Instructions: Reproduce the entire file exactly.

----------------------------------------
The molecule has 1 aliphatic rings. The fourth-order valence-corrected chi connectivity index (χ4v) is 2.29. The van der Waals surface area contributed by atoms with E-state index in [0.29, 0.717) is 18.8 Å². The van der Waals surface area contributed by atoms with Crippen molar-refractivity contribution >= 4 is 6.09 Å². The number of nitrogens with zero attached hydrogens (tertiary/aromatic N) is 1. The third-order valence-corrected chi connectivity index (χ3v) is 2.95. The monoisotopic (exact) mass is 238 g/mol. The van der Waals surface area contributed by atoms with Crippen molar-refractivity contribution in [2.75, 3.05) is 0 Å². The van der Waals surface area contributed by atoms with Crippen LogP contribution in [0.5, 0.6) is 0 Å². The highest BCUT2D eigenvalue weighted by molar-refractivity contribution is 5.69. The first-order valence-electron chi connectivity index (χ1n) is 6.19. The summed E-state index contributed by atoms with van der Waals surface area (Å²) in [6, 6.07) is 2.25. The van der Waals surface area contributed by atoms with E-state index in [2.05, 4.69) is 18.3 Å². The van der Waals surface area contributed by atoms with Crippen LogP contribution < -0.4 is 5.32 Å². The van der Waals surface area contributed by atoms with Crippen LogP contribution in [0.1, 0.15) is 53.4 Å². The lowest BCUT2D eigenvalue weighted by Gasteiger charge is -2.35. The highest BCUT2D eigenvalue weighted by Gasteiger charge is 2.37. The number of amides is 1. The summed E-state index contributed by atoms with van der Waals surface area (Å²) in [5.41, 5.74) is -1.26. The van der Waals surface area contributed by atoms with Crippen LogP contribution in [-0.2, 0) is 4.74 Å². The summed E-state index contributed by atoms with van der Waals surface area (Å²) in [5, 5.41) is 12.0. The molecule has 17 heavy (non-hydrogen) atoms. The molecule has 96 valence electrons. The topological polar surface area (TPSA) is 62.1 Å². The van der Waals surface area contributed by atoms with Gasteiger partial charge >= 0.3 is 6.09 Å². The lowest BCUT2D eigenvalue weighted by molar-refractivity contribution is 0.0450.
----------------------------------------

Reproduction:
The molecule has 1 aliphatic rings. The fourth-order valence-corrected chi connectivity index (χ4v) is 2.29. The van der Waals surface area contributed by atoms with E-state index in [0.29, 0.717) is 18.8 Å². The van der Waals surface area contributed by atoms with Crippen molar-refractivity contribution >= 4 is 6.09 Å². The number of nitrogens with zero attached hydrogens (tertiary/aromatic N) is 1. The third-order valence-corrected chi connectivity index (χ3v) is 2.95. The monoisotopic (exact) mass is 238 g/mol. The van der Waals surface area contributed by atoms with Crippen molar-refractivity contribution in [2.75, 3.05) is 0 Å². The van der Waals surface area contributed by atoms with Crippen LogP contribution in [0.5, 0.6) is 0 Å². The highest BCUT2D eigenvalue weighted by molar-refractivity contribution is 5.69. The first-order valence-electron chi connectivity index (χ1n) is 6.19. The summed E-state index contributed by atoms with van der Waals surface area (Å²) in [6, 6.07) is 2.25. The van der Waals surface area contributed by atoms with E-state index in [2.05, 4.69) is 18.3 Å². The van der Waals surface area contributed by atoms with Crippen LogP contribution < -0.4 is 5.32 Å². The van der Waals surface area contributed by atoms with Crippen LogP contribution in [0.1, 0.15) is 53.4 Å². The lowest BCUT2D eigenvalue weighted by Gasteiger charge is -2.35. The highest BCUT2D eigenvalue weighted by Gasteiger charge is 2.37. The number of amides is 1. The summed E-state index contributed by atoms with van der Waals surface area (Å²) in [5.41, 5.74) is -1.26. The van der Waals surface area contributed by atoms with Crippen LogP contribution in [-0.2, 0) is 4.74 Å². The summed E-state index contributed by atoms with van der Waals surface area (Å²) in [5, 5.41) is 12.0. The molecule has 17 heavy (non-hydrogen) atoms. The molecule has 96 valence electrons. The topological polar surface area (TPSA) is 62.1 Å². The van der Waals surface area contributed by atoms with Gasteiger partial charge >= 0.3 is 6.09 Å². The lowest BCUT2D eigenvalue weighted by molar-refractivity contribution is 0.0450.